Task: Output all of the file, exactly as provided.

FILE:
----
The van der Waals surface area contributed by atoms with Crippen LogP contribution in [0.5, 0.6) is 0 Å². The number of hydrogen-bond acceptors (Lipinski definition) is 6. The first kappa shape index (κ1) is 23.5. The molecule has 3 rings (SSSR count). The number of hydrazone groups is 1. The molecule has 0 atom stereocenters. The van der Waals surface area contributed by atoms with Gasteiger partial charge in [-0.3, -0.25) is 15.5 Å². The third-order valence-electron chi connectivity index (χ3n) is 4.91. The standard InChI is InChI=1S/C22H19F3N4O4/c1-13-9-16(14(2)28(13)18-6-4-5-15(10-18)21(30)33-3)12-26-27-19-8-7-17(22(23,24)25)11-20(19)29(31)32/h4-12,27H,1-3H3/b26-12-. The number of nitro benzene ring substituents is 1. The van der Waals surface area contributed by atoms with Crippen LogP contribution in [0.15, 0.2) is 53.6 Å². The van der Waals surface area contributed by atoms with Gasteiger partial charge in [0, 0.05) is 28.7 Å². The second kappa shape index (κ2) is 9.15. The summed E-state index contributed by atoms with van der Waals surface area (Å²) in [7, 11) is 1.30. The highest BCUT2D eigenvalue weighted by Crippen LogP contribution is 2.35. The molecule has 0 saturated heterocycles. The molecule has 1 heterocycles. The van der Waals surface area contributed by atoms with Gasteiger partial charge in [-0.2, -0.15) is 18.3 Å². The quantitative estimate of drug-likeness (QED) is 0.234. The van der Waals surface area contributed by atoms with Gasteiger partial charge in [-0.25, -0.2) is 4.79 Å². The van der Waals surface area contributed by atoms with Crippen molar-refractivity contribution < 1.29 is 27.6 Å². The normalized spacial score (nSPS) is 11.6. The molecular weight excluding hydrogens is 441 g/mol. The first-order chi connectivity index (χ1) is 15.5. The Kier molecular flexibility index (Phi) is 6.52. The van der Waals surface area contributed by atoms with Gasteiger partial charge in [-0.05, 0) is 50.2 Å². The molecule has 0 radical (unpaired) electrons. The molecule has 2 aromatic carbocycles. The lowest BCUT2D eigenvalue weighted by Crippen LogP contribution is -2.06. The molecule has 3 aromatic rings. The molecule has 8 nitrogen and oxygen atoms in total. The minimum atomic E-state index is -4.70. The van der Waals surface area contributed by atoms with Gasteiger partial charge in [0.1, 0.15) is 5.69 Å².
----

The van der Waals surface area contributed by atoms with Crippen LogP contribution in [0.5, 0.6) is 0 Å². The number of hydrogen-bond acceptors (Lipinski definition) is 6. The first kappa shape index (κ1) is 23.5. The molecule has 3 rings (SSSR count). The number of hydrazone groups is 1. The molecule has 0 atom stereocenters. The van der Waals surface area contributed by atoms with Gasteiger partial charge in [-0.3, -0.25) is 15.5 Å². The third-order valence-electron chi connectivity index (χ3n) is 4.91. The standard InChI is InChI=1S/C22H19F3N4O4/c1-13-9-16(14(2)28(13)18-6-4-5-15(10-18)21(30)33-3)12-26-27-19-8-7-17(22(23,24)25)11-20(19)29(31)32/h4-12,27H,1-3H3/b26-12-. The number of nitro benzene ring substituents is 1. The van der Waals surface area contributed by atoms with Crippen LogP contribution in [0.15, 0.2) is 53.6 Å². The van der Waals surface area contributed by atoms with Gasteiger partial charge in [0, 0.05) is 28.7 Å². The second kappa shape index (κ2) is 9.15. The summed E-state index contributed by atoms with van der Waals surface area (Å²) in [7, 11) is 1.30. The highest BCUT2D eigenvalue weighted by Crippen LogP contribution is 2.35. The molecule has 0 saturated heterocycles. The molecule has 1 heterocycles. The van der Waals surface area contributed by atoms with Gasteiger partial charge in [-0.2, -0.15) is 18.3 Å². The quantitative estimate of drug-likeness (QED) is 0.234. The van der Waals surface area contributed by atoms with Gasteiger partial charge in [-0.25, -0.2) is 4.79 Å². The van der Waals surface area contributed by atoms with Crippen molar-refractivity contribution < 1.29 is 27.6 Å². The normalized spacial score (nSPS) is 11.6. The molecular weight excluding hydrogens is 441 g/mol. The first-order chi connectivity index (χ1) is 15.5. The Kier molecular flexibility index (Phi) is 6.52. The van der Waals surface area contributed by atoms with Gasteiger partial charge in [-0.05, 0) is 50.2 Å². The molecule has 0 radical (unpaired) electrons. The molecule has 2 aromatic carbocycles. The lowest BCUT2D eigenvalue weighted by Crippen LogP contribution is -2.06. The molecule has 3 aromatic rings. The molecule has 8 nitrogen and oxygen atoms in total. The minimum atomic E-state index is -4.70. The van der Waals surface area contributed by atoms with Gasteiger partial charge in [0.1, 0.15) is 5.69 Å².